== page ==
MRI scans also show that creativity is at its peak upon waking. The prefrontal cortex, which involves complex thinking and decision making, works at its highest capacity after resting. The connections among the brain’s many neural networks are highly active after sleep, which allows for more innovation and ideation.
Develop Habits through Morning Routines
You may scoff at the idea that an early morning routine will encourage better brain flow, but it is an important step toward individual development. Whether for work, school, or personal achievement, creating a morning routine will lead to many healthy habits. In fact, some of the most successful people wake early and perform their rituals. Of course, success is subjective, but you can start by defining your goals and then set your alarm clock. You may surprise yourself.
Step 1: Do something you enjoy.
You don’t necessarily have to wake up and immediately start working. You can practice yoga, read for pleasure, write for personal insight, or sit on your porch with a cup of coffee. Although this is an optimal time to harness your morning creative powers, the habits of starting the day right will follow you for the rest of the day.
Step 2: Get active.
Eliminating stress through exercise is a great way to start the morning. Research shows that working out before breakfast is ideal to maximize the benefits.
Step 3: Eat!
Don’t skip breakfast, no matter how busy you are. If your time is limited, you can prep an omelet the night before or eat yogurt, fruit, and granola. The nutrients will fuel your mind and body, and your tummy won’t distract you when you get to work.
Step 4: Get spiritual.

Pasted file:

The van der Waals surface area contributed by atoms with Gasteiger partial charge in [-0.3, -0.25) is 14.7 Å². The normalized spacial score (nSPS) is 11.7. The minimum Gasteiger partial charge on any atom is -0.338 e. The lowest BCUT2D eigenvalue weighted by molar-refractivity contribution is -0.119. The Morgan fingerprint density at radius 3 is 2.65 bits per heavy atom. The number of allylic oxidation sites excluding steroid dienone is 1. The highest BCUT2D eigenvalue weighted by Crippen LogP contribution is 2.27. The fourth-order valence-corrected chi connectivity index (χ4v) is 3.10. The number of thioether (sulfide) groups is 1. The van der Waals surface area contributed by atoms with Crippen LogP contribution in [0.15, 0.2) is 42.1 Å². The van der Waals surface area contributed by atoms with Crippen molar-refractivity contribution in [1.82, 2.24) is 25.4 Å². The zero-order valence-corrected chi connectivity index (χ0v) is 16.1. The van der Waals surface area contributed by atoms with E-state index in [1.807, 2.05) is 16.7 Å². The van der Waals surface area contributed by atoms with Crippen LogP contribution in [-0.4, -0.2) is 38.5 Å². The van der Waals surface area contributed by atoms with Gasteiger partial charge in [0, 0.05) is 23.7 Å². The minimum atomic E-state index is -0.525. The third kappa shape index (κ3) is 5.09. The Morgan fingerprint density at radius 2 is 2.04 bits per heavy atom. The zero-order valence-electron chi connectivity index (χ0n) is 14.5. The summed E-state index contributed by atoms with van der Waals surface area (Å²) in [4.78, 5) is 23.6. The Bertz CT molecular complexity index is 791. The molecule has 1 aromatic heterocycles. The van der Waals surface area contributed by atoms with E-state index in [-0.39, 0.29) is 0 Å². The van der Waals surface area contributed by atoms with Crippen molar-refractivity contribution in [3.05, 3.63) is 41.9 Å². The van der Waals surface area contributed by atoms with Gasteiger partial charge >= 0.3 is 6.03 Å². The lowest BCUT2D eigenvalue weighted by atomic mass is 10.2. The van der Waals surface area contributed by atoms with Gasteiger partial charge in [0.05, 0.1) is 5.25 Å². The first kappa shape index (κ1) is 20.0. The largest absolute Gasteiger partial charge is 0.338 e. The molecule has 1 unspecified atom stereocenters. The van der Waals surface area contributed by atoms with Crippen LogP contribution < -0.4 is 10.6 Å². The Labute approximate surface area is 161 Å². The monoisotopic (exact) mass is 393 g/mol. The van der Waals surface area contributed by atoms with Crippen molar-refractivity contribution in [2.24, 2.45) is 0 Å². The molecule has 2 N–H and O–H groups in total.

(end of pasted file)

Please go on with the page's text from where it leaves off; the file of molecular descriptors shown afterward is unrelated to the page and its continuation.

It doesn’t matter what you practice, people who include spiritual rituals in their morning routines are less stressed and benefit from being mindful. Meditation, prayer, yoga, breathing exercises, whatever you choose—connect with yourself and your beliefs.
Step 5: Set goals.
Waking early and planning your day will help you to feel less anxious about the day’s events. Take a look at your calendar, make a to-do list, and prepare. It might also be beneficial to take some time out to plan one random act of kindness. It will make you happier.
Step 6: Limit distractions.
How your morning starts will set the tone for the rest of the day. Don’t wake up and immediately check social media or e-mail. You will only ruminate over the information during your morning routine, shower, and drive to work. Accept the peacefulness of peace. What a great way to start the day.
- Melissa Lavery, M.S.
Goudreau, J. (2014, November 24). 12 Things Successful People Do Before Breakfast. Retrieved March 17, 2015, from http://www.businessinsider.com/things-successful-people-do-before-breakfast-2014-11
Lee, K. (2014, March 10). The Best Time to Write and Get Ideas, According to Science. Retrieved March 17, 2015, from https://blog.bufferapp.com/the-best-time-to-write-and-get-ideas
Locke, R. (n.d.). 10 Morning Habits Of Happy People. Retrieved March 17, 2015, from http://www.lifehack.org/articles/communication/10-morning-habits-happy-people.html